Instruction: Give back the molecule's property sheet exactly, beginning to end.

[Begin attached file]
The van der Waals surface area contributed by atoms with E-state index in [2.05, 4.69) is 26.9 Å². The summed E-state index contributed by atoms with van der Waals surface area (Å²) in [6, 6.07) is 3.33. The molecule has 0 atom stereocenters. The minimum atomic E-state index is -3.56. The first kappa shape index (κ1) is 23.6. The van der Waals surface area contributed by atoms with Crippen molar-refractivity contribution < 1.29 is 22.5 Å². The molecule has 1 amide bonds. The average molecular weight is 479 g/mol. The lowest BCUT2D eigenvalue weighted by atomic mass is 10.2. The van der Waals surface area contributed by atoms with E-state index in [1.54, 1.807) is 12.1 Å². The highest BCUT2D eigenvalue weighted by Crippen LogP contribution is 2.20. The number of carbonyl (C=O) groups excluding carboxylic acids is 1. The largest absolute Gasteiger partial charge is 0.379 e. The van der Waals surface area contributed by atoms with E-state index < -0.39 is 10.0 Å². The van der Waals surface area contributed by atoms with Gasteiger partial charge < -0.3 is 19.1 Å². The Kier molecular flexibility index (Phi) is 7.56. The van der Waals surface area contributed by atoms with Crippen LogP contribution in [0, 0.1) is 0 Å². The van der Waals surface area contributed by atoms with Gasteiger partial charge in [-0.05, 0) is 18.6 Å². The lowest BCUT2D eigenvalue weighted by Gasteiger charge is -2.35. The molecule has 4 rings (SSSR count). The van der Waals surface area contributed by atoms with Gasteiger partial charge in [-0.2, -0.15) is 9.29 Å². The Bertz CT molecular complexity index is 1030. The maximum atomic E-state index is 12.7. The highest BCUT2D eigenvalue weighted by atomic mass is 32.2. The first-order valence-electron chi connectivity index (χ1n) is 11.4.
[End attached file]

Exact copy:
The van der Waals surface area contributed by atoms with E-state index in [2.05, 4.69) is 26.9 Å². The summed E-state index contributed by atoms with van der Waals surface area (Å²) in [6, 6.07) is 3.33. The molecule has 0 atom stereocenters. The minimum atomic E-state index is -3.56. The first kappa shape index (κ1) is 23.6. The van der Waals surface area contributed by atoms with Crippen molar-refractivity contribution < 1.29 is 22.5 Å². The molecule has 1 amide bonds. The average molecular weight is 479 g/mol. The lowest BCUT2D eigenvalue weighted by atomic mass is 10.2. The van der Waals surface area contributed by atoms with E-state index in [1.54, 1.807) is 12.1 Å². The highest BCUT2D eigenvalue weighted by Crippen LogP contribution is 2.20. The number of carbonyl (C=O) groups excluding carboxylic acids is 1. The largest absolute Gasteiger partial charge is 0.379 e. The van der Waals surface area contributed by atoms with E-state index < -0.39 is 10.0 Å². The van der Waals surface area contributed by atoms with Gasteiger partial charge < -0.3 is 19.1 Å². The Kier molecular flexibility index (Phi) is 7.56. The van der Waals surface area contributed by atoms with Crippen LogP contribution in [0, 0.1) is 0 Å². The van der Waals surface area contributed by atoms with Gasteiger partial charge in [-0.05, 0) is 18.6 Å². The lowest BCUT2D eigenvalue weighted by Gasteiger charge is -2.35. The molecule has 4 rings (SSSR count). The van der Waals surface area contributed by atoms with Gasteiger partial charge in [-0.2, -0.15) is 9.29 Å². The Bertz CT molecular complexity index is 1030. The maximum atomic E-state index is 12.7. The highest BCUT2D eigenvalue weighted by atomic mass is 32.2. The first-order valence-electron chi connectivity index (χ1n) is 11.4.